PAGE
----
Dec 04

I have earlier written a post about writing user stories for agile (Scrum) projects. During several projects I have now refined the way I do this and in this post I will explain my preferred way to write user stories.

I have changed my mindset when writing user stories by using the INVEST acronym. The INVEST acronym is 6  rules of thumb that you use when writing/defining the user stories.


You can read more about the INVEST-model in Mike Cohn’s book User storied applied – For agile software development.

I have also refined the template I use for writing user stories. I am still inspired by Mike Cohn and I used his template for user stories as a base for my own template.

I am using MS Word when I am writing my user stories and I sort the stories by actors.

User stories

I find this template very effective when writing the stories and easy to read and see if all stories are covered. It is easy to find the stories by using the table of content in MS Word.

User stories index

If this were a large system you would have several subsystems with several actors for each subsystem. Then you will see the advantage of having the table of content so you can go directly to the correct subsystem and actor instead of browsing through the whole document.

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5 Comments to “Writing user stories for agile (Scrum) projects – revisited”

  1. Rad says:

    I have two questions:
    1. How would you incorporate sub stories like the once in May’s post:
    1.1 Most popular blue-ray discs sold, 1.1.1 Sort by price, 1.1.2 Sort by popularity. I know these user stories are not quite connected with once shown here, but you can probably extend it to make a case). What confuses me if I add a sub story after I have written user stories per actor then adding a new sub story as 1.1.1 will mess up my existing user stores heading.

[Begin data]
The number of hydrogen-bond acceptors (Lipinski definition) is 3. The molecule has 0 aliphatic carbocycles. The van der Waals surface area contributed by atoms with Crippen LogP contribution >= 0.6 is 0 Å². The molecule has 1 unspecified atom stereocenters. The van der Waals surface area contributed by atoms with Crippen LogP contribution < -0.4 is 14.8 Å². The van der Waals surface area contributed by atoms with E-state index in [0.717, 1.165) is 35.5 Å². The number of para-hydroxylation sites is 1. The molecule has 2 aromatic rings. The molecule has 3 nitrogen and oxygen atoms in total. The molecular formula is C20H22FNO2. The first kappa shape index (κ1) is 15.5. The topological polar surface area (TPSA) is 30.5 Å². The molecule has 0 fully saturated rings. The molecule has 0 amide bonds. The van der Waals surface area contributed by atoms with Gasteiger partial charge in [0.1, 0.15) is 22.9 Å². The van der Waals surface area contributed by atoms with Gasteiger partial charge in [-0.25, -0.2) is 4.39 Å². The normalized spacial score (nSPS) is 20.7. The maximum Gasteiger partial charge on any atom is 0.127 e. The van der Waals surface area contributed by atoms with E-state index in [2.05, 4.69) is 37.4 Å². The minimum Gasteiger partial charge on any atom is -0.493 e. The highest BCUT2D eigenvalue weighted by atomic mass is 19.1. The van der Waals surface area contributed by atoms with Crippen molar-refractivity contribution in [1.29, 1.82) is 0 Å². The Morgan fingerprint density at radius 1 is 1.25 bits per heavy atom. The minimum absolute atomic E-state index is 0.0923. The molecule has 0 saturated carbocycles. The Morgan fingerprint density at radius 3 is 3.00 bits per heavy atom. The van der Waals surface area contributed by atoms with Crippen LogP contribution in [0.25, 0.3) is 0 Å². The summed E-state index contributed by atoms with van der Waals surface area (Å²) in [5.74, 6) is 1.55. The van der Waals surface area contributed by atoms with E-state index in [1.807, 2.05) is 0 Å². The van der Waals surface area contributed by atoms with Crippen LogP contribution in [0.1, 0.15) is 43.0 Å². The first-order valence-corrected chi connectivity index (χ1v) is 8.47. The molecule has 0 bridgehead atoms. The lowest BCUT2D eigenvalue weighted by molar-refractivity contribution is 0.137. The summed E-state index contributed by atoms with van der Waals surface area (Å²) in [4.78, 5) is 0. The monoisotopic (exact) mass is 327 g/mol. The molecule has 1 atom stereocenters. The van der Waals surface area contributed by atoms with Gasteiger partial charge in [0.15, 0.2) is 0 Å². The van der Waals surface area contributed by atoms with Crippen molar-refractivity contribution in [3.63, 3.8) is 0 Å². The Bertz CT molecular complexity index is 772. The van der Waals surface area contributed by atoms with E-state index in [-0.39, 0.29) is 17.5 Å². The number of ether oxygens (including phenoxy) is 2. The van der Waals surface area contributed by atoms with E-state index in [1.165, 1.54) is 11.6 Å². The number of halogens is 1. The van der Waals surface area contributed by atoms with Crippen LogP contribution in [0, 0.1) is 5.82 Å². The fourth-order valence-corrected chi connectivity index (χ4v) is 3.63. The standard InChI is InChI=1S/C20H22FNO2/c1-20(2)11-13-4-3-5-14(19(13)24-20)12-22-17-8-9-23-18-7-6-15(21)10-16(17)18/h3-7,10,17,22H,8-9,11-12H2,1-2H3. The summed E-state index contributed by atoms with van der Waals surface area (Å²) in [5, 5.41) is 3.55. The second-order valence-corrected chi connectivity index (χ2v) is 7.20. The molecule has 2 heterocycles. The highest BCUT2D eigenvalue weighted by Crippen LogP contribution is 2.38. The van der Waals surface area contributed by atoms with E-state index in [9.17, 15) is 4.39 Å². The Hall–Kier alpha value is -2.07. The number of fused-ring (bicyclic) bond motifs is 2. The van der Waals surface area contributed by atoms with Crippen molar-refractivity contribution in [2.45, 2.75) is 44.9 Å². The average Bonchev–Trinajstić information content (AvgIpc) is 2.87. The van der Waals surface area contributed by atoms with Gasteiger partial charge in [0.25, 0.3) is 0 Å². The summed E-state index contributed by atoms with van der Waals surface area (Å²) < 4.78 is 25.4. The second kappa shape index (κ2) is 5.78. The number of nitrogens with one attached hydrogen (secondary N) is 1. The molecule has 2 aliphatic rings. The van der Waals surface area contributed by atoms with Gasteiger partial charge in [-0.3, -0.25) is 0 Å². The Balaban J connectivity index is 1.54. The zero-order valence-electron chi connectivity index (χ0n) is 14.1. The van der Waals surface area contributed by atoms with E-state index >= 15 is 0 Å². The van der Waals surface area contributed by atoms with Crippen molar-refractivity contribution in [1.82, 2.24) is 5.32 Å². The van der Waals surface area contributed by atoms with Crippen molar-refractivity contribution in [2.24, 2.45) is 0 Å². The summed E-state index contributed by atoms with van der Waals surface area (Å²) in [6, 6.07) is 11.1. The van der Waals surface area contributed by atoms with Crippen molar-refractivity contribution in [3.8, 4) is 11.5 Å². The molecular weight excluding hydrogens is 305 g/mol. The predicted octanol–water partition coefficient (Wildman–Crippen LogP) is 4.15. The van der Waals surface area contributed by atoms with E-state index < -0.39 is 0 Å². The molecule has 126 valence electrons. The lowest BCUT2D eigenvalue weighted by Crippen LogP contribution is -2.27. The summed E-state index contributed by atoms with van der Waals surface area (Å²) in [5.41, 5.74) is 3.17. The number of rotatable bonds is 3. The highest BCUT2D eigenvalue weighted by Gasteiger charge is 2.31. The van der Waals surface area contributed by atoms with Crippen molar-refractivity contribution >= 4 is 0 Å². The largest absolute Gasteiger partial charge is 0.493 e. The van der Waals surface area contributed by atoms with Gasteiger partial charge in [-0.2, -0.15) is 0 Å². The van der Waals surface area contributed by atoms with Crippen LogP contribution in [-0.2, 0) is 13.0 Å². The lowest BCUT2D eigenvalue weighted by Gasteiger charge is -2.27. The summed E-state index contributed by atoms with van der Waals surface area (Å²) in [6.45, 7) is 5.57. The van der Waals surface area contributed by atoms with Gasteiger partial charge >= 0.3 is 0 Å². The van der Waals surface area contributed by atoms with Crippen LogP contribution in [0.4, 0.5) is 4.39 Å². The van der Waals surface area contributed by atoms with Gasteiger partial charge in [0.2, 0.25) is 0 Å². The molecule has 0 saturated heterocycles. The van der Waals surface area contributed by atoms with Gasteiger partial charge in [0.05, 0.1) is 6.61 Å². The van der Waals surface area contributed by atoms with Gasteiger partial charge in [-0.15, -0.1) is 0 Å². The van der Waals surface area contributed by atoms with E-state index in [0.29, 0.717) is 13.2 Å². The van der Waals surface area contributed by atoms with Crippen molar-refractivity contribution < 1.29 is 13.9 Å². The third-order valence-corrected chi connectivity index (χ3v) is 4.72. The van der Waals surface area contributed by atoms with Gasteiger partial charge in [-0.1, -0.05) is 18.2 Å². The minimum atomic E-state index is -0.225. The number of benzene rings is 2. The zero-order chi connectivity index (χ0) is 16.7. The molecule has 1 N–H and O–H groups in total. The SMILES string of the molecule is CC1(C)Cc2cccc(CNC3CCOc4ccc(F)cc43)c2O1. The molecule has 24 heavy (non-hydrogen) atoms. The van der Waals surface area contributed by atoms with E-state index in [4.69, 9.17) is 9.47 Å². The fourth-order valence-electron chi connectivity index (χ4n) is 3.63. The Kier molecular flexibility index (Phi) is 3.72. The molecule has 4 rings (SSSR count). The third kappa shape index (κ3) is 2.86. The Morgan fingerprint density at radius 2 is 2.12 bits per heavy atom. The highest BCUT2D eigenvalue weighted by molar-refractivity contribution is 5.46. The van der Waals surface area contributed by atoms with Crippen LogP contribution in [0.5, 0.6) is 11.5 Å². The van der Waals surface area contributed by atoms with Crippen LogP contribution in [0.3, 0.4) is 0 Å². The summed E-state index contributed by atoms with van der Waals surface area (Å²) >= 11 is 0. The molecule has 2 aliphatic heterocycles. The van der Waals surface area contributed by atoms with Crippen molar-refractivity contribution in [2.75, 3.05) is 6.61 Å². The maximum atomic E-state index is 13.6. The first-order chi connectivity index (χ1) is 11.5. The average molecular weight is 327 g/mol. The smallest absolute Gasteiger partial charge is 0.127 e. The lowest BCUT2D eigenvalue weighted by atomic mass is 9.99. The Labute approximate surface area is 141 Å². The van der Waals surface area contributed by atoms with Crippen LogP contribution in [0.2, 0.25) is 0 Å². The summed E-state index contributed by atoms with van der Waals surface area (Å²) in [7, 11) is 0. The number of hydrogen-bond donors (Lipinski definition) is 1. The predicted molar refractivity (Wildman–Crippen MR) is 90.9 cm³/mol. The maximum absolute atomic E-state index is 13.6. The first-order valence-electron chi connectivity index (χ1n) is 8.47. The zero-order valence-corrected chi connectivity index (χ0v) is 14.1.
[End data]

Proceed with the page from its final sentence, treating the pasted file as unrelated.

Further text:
2. I am learning BDD with Specflow (Cucumber) and I want to use your template as the source for my feature, scenario1, …scenarioN acceptance testing. Can you elaborate on this how I would transition from your template to BDD feature specifications.
    In BDD they break down the requirements to Business Goal>Actor-Goal>Epics>User Stories>Acceptance Criteria and then write Code as can be seen in “bridging the gap between requirements and code” pdf from a bdd talk handout:
    If you see pages: 25, 43-54 (you will know what I mean)


  2. Hi Rad, I will try to answer your questions.

    1. I think that the easiest will be to not use the chapter numbering and just use the user story ID. I see that the chapter numbering can be confusing and I guess that the best would be to only use the story name as heading.

    2. I’m not very familiar to BDD so I do not think I can help you there. This post was just about user stories. It is possible to expand the template so that each user story will have one or several acceptance criteria. It is also possible to write Epics that consists of several user stories. But I guess the BDD guys have some best practices on how to do this?

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4 Pingbacks to “Writing user stories for agile (Scrum) projects – revisited”

  1. […] Update: I have revisted this subject and written a follow up post: Writing user stories for agile (Scrum) projects – revisited […]

  2. […] You can read more about user stories in a previous post: Writing user stories for agile (Scrum) projects and the follow up post Writing user stories for agile (Scrum) projects – revisited […]

  3. […] Writing user stories for agile (Scrum) projects – revisited via […]

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